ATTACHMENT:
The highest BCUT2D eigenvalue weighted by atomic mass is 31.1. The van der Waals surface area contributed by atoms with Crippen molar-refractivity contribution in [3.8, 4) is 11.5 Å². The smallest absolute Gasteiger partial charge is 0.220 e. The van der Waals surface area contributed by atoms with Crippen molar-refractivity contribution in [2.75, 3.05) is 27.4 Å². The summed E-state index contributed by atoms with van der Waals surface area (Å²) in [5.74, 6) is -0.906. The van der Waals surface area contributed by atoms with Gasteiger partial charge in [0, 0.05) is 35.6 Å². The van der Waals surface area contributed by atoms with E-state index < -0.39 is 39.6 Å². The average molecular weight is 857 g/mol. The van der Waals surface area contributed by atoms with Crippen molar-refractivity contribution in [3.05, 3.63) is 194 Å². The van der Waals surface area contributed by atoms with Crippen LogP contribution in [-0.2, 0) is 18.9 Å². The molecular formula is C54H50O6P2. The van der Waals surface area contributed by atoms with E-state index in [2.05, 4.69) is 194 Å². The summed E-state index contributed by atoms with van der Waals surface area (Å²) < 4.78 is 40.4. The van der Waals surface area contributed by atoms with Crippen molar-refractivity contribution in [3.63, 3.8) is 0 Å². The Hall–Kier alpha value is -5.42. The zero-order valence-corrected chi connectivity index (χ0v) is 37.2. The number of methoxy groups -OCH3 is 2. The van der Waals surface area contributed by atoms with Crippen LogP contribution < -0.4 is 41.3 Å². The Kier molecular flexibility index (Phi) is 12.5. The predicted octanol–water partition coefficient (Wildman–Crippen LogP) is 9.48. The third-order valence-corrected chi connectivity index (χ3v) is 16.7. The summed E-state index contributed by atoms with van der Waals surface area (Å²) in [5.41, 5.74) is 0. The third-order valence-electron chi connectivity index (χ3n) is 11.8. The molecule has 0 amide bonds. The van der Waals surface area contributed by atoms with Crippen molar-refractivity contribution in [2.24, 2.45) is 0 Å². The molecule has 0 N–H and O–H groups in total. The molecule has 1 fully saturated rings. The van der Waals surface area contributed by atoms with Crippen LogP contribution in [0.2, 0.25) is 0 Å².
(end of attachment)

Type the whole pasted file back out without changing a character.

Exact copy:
The highest BCUT2D eigenvalue weighted by atomic mass is 31.1. The van der Waals surface area contributed by atoms with Crippen molar-refractivity contribution in [3.8, 4) is 11.5 Å². The smallest absolute Gasteiger partial charge is 0.220 e. The van der Waals surface area contributed by atoms with Crippen molar-refractivity contribution in [2.75, 3.05) is 27.4 Å². The summed E-state index contributed by atoms with van der Waals surface area (Å²) in [5.74, 6) is -0.906. The van der Waals surface area contributed by atoms with Gasteiger partial charge in [0, 0.05) is 35.6 Å². The van der Waals surface area contributed by atoms with E-state index < -0.39 is 39.6 Å². The average molecular weight is 857 g/mol. The van der Waals surface area contributed by atoms with Crippen molar-refractivity contribution in [3.05, 3.63) is 194 Å². The van der Waals surface area contributed by atoms with Crippen LogP contribution in [-0.2, 0) is 18.9 Å². The molecular formula is C54H50O6P2. The van der Waals surface area contributed by atoms with E-state index in [2.05, 4.69) is 194 Å². The summed E-state index contributed by atoms with van der Waals surface area (Å²) < 4.78 is 40.4. The van der Waals surface area contributed by atoms with Crippen molar-refractivity contribution in [3.63, 3.8) is 0 Å². The Hall–Kier alpha value is -5.42. The zero-order valence-corrected chi connectivity index (χ0v) is 37.2. The number of methoxy groups -OCH3 is 2. The van der Waals surface area contributed by atoms with Crippen LogP contribution < -0.4 is 41.3 Å². The Kier molecular flexibility index (Phi) is 12.5. The predicted octanol–water partition coefficient (Wildman–Crippen LogP) is 9.48. The third-order valence-corrected chi connectivity index (χ3v) is 16.7. The summed E-state index contributed by atoms with van der Waals surface area (Å²) in [5.41, 5.74) is 0. The third-order valence-electron chi connectivity index (χ3n) is 11.8. The molecule has 0 amide bonds. The van der Waals surface area contributed by atoms with Crippen molar-refractivity contribution in [2.24, 2.45) is 0 Å². The molecule has 0 N–H and O–H groups in total. The molecule has 1 fully saturated rings. The van der Waals surface area contributed by atoms with Crippen LogP contribution in [0.2, 0.25) is 0 Å².